State College borough announced on Monday it was reviewing video from large off-campus gatherings on Saturday during the Penn State football game and planned to issue citations to those who attended. The university is preparing for its first home football game against Ohio State on Halloween night.
Chestnut Hill College to bring students back to campus for spring semester
Chestnut Hill College will bring undergraduates back to campus for the spring semester that begins Jan. 25, the college announced Tuesday.
Chestnut Hill plans to take many of the steps that other colleges, which brought students back in the fall, have taken, including requiring masks and social distancing, offering a mix of online and in-person classes and reducing classroom capacity.
“The reality is that campus life will be different than it has been in the past, and all of us must work together to keep everyone healthy and safe,” said Sister Carol Jean Vale, president of the Philadelphia college.
Graduate and continuing education classes will remain online, the college said.
Philly considering imposing new COVID-19 restrictions due to ‘rapidly rising case counts’
With “rapidly rising case counts” of the coronavirus, Philadelphia Health Commissioner Thomas Farley said Tuesday that the city is considering imposing additional restrictions and urged residents to cancel all family holiday gatherings and stay home as much as possible.
The city had an average of 296 new confirmed cases per day of the virus in the week that ended Saturday, Farley said, representing the highest average since the first week of May.
Farley said the city appears to be entering a fall and winter surge in the virus, which “may be the worst period of the entire epidemic."
”Much of this surge will happen before the vaccine arrives," Farley said. “We’re not going to get past this epidemic by Thanksgiving or by Hanukkah or by Christmas.”
Farley said he and other city officials are considering whether to impose additional restrictions on activities that are permitted, but have not yet done so.
“We’re not imposing any new restrictions today but we are considering a range of options,” he said.
Last week, 7.2% of COVID-19 tests in Philadelphia residents were positive, Farley said. In mid-September, that number had reached a low point of 2.8%. At the peak of the spring wave of the virus in early April, it was as high as 39%.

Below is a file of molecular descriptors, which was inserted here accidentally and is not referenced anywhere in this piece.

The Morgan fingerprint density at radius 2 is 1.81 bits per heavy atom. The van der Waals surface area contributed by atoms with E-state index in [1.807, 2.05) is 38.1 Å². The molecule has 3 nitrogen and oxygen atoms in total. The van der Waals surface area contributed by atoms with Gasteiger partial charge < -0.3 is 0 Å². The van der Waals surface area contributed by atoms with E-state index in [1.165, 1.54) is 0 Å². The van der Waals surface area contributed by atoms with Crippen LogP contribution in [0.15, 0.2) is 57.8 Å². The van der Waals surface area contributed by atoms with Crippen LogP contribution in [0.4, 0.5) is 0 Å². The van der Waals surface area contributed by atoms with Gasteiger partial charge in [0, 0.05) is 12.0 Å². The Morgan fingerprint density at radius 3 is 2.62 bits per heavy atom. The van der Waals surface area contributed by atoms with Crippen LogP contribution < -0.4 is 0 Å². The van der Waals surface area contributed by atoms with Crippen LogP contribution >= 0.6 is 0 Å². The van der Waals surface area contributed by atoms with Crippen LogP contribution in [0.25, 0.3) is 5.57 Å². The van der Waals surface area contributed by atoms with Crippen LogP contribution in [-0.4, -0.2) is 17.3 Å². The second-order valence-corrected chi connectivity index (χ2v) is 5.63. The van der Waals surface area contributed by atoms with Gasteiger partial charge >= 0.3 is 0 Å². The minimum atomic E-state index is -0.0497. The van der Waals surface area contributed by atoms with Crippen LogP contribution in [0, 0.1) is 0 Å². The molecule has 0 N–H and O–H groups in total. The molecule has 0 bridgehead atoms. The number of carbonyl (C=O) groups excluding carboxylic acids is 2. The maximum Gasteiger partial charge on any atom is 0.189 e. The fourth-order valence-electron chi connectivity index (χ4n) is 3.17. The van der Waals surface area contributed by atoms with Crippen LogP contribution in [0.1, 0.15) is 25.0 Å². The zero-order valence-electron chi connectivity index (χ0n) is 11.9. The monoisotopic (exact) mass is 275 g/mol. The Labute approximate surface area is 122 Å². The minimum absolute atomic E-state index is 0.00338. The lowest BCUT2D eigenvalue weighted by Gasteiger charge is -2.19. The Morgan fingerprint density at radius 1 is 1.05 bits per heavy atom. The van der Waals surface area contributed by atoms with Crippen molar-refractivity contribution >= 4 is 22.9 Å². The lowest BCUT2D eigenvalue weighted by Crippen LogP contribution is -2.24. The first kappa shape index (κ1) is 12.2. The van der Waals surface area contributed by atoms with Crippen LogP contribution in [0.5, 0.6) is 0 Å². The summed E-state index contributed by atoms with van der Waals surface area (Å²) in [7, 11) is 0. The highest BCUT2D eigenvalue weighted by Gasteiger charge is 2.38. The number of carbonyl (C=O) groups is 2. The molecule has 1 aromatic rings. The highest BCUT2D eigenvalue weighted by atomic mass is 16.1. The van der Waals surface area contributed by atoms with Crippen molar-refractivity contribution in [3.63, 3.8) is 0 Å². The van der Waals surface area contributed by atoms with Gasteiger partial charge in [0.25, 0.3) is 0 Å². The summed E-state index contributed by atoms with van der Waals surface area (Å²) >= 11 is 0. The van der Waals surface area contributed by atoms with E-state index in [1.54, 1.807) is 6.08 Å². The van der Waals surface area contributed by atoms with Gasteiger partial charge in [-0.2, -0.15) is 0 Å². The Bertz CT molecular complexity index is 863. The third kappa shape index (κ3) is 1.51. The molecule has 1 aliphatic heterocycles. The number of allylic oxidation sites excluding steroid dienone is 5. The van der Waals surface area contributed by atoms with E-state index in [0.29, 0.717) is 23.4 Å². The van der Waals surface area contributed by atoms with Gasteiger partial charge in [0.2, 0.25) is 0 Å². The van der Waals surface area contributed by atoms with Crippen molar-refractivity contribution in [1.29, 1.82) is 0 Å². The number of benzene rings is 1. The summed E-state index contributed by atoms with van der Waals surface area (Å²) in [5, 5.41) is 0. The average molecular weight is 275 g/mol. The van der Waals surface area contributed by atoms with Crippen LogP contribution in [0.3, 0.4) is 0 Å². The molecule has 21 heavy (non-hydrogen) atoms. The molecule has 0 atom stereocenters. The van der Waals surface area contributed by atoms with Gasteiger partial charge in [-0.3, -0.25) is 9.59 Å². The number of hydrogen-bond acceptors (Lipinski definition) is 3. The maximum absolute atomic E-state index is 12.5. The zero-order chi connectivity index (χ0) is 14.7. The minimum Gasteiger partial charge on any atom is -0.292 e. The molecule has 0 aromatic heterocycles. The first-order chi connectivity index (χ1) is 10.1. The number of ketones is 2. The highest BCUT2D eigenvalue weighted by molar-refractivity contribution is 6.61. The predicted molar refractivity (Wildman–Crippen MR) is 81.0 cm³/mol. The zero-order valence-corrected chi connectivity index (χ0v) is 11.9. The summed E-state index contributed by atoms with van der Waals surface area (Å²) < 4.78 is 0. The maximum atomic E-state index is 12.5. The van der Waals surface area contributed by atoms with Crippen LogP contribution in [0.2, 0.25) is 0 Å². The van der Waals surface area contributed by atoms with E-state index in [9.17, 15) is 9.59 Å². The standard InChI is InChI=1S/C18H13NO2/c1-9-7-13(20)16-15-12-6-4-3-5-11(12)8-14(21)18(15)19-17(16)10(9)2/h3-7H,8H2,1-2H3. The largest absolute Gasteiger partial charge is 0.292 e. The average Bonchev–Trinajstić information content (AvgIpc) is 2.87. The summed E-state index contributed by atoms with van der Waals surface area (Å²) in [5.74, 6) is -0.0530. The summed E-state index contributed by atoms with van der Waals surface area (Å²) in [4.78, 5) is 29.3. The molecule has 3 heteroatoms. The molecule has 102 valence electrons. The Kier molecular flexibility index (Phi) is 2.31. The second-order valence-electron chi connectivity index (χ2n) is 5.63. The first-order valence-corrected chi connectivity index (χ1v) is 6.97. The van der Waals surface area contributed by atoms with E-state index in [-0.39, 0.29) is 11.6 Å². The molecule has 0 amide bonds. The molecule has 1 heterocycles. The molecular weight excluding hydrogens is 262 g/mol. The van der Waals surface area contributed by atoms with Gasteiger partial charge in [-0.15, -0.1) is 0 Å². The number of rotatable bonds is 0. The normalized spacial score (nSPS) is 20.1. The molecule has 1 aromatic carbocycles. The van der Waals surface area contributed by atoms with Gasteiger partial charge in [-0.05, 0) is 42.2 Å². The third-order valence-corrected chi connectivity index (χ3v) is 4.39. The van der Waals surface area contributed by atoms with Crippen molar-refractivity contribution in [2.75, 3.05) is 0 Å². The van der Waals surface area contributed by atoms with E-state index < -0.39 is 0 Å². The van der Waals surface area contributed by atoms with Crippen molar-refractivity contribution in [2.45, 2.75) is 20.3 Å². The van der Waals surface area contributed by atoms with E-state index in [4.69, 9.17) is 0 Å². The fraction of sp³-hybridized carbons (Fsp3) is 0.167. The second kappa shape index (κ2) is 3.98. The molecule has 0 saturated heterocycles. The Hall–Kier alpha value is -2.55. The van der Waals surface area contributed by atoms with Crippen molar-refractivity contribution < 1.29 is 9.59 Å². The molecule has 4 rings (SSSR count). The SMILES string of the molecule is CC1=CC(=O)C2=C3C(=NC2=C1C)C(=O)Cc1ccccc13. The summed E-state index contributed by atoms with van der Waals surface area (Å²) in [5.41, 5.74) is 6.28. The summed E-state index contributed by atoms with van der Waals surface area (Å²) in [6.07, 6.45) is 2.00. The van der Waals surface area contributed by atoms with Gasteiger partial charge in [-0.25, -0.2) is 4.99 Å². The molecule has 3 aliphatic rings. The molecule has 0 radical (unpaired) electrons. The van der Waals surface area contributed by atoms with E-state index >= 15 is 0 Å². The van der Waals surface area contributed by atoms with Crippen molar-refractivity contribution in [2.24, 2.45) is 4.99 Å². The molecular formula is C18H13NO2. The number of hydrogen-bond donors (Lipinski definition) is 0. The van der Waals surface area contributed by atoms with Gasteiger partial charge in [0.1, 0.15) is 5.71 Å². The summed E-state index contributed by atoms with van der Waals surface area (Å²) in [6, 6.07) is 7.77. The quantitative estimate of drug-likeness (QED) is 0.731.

While cases are rising in every age group in the city, Farley said there is still space in city hospitals and the city’s overall death rate has decreased
In the spring, he said, there was about 1 death per 15 confirmed cases of the virus. Now, he said there is one death per 60 cases. That change is due in part to increased testing and the diagnosis of people who have minimal or no symptoms, Farley said.
Trenton closes city hall after three employees test positive
Trenton’s city hall has been immediately closed after three employees tested positive for COVID-19, Mayor W. Reed Gusciora announced Tuesday.
“We’re not taking any chances as a second wave advances on our city,” Gusciora said in a statement. “I can’t think of a better sign to Trenton residents that we need to take this disease as seriously as ever.”
The City Clerk’s Office will remain open to accept provisional ballots leading up to the general election, and essential services such as police, fire, and sanitation will continue normally, the city announced.
Trenton residents who have visited city hall and are concerned about possible exposure are asked to contact the city’s Office of Emergency Management at 609-989-4200.
The city has reported at least 4,151 COVID-19 cases since March, including 80 COVID-19 related deaths.
COVID-19 cases in Philadelphia have exceeded the city’s ability to track them